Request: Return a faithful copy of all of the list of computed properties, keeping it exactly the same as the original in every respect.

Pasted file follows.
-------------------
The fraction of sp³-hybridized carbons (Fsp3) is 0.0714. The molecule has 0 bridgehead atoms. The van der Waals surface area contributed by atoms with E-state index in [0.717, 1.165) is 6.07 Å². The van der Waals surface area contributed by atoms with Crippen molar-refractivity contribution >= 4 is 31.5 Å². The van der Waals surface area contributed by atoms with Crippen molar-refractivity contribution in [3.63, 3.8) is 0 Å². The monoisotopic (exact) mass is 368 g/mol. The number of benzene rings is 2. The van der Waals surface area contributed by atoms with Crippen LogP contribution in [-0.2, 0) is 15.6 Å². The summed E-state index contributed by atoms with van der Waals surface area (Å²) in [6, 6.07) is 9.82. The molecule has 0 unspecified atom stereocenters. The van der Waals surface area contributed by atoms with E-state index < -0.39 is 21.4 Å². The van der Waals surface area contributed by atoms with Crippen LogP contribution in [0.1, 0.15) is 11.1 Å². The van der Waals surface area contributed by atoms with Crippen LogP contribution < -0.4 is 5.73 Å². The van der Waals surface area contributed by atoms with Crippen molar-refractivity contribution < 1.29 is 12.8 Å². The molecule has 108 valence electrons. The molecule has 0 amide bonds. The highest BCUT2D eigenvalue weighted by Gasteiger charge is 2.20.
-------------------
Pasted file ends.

The fraction of sp³-hybridized carbons (Fsp3) is 0.0714. The molecule has 0 bridgehead atoms. The van der Waals surface area contributed by atoms with E-state index in [0.717, 1.165) is 6.07 Å². The van der Waals surface area contributed by atoms with Crippen molar-refractivity contribution >= 4 is 31.5 Å². The van der Waals surface area contributed by atoms with Crippen molar-refractivity contribution in [3.63, 3.8) is 0 Å². The monoisotopic (exact) mass is 368 g/mol. The number of benzene rings is 2. The van der Waals surface area contributed by atoms with Crippen LogP contribution in [-0.2, 0) is 15.6 Å². The summed E-state index contributed by atoms with van der Waals surface area (Å²) in [6, 6.07) is 9.82. The molecule has 0 unspecified atom stereocenters. The van der Waals surface area contributed by atoms with E-state index < -0.39 is 21.4 Å². The van der Waals surface area contributed by atoms with Crippen LogP contribution in [0.1, 0.15) is 11.1 Å². The van der Waals surface area contributed by atoms with Crippen LogP contribution < -0.4 is 5.73 Å². The van der Waals surface area contributed by atoms with Crippen molar-refractivity contribution < 1.29 is 12.8 Å². The molecule has 108 valence electrons. The molecule has 0 amide bonds. The highest BCUT2D eigenvalue weighted by Gasteiger charge is 2.20.